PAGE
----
FIFPro is urging an end to what it calls blackmailing of certain players by top clubs. With reference to reported Manchester United target Wesley Sneijder, what do they mean and how can it change?
FIFPro, the union for professional football players, has called on clubs to stop blackmailing players involved in contract disputes. The organisation has suggested that clubs deliberately freeze top class players out of the side, deliberately affecting their form because they will no sign a new contract.
The perfect contemporary example is Wesley Sneijder at Inter Milan. The Dutch winger has been in and out of the side all season long because he is in a dispute with Inter Milan over a new contract at the club. Instead of sorting the situation out quickly, FIFPro has suggested that Inter are blackmailing Sneijder by affecting his professional life and well being.
Although FIFPro makes a very good point, it is difficult to see how this can be changed because the manager or other officials at a club will always put the exclusion of a certain player down to tactical reasons which cannot really be questioned by a third party outside the football club.
“For clubs, football seems to have become more like business. Football comes in second place. FIFPro signals a growing number of players who are put under pressure to prolong their contract. This is no new phenomenon. A club forces a player with a contract nearing expiry to sign a new contract. If the player refuses, the club puts him on the reserve bench or in the grandstand,” said FIFPro in a statement.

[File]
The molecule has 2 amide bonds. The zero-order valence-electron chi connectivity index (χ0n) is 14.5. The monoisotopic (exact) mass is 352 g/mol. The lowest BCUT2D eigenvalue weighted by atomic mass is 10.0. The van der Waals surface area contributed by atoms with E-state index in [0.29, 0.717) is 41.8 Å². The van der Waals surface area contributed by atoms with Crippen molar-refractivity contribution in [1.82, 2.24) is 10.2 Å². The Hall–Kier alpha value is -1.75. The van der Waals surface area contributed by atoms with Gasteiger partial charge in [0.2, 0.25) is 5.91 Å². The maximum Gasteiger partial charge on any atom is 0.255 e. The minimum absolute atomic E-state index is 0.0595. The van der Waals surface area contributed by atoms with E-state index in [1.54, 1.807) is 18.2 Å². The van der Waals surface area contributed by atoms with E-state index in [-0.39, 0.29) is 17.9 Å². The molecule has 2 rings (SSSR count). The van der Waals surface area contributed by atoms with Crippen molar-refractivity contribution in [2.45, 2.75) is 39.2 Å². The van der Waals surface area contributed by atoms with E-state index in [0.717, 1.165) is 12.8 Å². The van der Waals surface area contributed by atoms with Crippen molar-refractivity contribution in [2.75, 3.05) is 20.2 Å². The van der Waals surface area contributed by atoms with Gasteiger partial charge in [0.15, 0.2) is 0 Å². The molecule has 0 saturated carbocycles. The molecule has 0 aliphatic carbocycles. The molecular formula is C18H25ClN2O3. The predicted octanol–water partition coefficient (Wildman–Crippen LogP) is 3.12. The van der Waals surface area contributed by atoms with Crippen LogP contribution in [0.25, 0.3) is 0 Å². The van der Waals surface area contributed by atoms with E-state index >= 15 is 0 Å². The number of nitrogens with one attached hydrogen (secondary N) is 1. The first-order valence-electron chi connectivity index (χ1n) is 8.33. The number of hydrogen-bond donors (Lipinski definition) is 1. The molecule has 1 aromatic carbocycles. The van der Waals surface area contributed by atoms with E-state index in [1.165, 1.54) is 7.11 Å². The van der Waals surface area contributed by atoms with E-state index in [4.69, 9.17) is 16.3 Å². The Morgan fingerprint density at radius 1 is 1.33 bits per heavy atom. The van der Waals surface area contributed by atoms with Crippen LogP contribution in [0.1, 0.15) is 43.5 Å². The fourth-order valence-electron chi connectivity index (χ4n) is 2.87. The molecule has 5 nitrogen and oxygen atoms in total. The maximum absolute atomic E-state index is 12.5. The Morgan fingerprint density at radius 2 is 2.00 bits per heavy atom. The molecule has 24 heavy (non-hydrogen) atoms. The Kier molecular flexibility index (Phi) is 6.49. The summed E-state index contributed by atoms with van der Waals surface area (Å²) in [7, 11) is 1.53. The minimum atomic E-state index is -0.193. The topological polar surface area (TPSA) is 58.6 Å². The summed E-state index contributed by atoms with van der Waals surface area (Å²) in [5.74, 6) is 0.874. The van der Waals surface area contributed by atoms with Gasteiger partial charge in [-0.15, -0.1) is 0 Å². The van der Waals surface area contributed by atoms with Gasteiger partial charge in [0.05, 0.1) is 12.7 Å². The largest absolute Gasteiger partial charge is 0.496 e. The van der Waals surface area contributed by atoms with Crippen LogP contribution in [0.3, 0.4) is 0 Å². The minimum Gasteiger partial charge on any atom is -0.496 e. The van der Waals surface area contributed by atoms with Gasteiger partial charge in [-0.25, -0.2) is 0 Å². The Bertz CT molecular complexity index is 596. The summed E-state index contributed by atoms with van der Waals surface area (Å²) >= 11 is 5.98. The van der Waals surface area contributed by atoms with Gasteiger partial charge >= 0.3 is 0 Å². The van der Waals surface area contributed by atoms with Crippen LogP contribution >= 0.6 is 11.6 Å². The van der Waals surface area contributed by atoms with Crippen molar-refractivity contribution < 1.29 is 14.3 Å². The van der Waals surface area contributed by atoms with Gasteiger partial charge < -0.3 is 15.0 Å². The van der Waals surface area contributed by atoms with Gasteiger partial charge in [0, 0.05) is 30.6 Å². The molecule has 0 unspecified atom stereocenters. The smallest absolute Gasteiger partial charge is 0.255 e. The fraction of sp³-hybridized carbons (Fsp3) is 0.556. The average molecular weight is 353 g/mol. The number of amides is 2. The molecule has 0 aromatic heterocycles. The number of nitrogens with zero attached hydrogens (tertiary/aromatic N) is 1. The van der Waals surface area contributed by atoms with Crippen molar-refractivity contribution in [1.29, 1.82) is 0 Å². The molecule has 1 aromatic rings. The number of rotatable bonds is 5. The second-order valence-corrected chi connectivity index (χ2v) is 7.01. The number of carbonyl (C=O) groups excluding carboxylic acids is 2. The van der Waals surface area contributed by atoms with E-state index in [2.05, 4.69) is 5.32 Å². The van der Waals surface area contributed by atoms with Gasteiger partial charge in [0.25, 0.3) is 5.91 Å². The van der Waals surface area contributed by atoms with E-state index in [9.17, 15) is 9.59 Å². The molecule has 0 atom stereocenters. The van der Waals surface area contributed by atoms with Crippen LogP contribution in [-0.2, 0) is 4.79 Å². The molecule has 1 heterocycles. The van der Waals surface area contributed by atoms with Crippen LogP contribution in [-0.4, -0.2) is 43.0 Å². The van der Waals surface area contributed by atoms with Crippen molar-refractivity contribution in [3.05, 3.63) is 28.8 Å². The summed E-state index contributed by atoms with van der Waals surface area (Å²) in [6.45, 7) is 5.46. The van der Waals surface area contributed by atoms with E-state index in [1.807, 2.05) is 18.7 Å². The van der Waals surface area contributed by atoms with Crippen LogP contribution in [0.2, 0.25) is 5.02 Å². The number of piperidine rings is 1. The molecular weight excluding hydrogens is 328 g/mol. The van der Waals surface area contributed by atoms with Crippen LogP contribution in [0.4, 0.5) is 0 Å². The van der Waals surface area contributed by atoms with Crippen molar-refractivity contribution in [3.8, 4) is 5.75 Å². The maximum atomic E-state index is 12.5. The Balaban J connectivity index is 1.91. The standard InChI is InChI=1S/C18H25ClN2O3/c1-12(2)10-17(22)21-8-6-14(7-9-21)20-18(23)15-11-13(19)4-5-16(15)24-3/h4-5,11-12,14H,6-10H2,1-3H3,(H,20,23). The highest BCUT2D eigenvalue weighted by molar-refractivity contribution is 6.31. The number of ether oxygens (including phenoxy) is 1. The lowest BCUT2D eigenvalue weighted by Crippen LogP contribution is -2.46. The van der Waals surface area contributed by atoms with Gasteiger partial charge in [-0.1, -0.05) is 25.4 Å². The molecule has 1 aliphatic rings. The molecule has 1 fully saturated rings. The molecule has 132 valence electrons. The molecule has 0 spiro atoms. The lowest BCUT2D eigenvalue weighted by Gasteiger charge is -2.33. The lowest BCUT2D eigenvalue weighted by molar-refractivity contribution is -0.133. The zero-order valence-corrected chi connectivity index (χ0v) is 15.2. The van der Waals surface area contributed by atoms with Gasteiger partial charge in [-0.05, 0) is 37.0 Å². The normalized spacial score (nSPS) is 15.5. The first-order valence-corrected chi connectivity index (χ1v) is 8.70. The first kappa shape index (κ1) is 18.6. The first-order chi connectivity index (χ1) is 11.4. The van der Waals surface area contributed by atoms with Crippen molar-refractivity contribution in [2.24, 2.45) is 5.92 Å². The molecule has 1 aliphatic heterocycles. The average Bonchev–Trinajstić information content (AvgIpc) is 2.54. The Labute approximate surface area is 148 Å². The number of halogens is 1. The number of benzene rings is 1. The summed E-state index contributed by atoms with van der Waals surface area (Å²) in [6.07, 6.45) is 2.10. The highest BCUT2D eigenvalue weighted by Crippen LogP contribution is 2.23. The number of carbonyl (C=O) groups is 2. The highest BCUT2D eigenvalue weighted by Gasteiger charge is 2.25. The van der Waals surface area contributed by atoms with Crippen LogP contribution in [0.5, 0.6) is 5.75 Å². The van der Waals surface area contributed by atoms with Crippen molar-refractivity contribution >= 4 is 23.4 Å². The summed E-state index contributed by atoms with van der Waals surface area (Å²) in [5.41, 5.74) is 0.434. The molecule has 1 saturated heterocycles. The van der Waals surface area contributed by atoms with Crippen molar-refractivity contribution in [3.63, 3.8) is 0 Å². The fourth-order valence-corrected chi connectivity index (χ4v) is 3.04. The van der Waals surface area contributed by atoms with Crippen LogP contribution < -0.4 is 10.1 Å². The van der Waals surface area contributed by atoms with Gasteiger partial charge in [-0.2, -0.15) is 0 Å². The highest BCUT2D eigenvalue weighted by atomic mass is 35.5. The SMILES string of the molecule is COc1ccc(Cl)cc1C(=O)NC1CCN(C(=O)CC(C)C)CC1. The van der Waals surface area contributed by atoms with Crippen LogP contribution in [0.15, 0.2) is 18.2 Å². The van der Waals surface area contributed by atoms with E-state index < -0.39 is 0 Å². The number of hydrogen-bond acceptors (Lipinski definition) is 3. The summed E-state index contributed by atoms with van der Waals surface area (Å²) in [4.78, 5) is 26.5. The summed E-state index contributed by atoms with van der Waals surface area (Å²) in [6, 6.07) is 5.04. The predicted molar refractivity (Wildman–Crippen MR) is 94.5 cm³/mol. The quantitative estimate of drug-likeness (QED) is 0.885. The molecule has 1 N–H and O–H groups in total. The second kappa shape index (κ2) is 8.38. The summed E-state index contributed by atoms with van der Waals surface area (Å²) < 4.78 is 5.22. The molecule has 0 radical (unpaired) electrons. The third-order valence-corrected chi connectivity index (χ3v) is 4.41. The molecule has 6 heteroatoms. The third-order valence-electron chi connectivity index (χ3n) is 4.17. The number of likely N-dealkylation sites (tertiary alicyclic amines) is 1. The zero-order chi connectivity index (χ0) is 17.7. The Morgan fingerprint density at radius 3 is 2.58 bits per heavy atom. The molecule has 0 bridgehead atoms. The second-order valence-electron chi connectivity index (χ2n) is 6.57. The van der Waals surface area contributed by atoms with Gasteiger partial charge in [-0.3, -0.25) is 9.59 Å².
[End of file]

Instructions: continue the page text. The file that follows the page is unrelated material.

The whole issue effectively suggests that players at top European clubs are now taking a risk that they will be bought by another side if they refuse to sign a new deal. That leaves the player in a very awkward situation if a transfer window comes and goes without a transfer. A good example of this is Carlos Tevez at Manchester City.
Tevez publicly said that he hated Manchester and wanted to leave Manchester City. AC Milan tried to sign him but he couldn’t get a transfer deal sorted which meant he was forced to go back to City on his knees and beg for forgiveness to be let back into the side.
It’s also important to point out that a lot of players in similar situations to Sneijder will have bonuses and clauses in their contracts that are dependant on them playing. This could be a goal bonus, a clean sheet bonus or an appearance fee. This is where the talk of blackmail comes into the equation a little bit more over a player who simply sits in the stands and takes his wages every week.
Football is now such big business that clubs have more power than ever before. FIFPro is quite right to stand up for the players it represents but it’s difficult to see any form of regulation or law coming into effect soon which will change the current situation.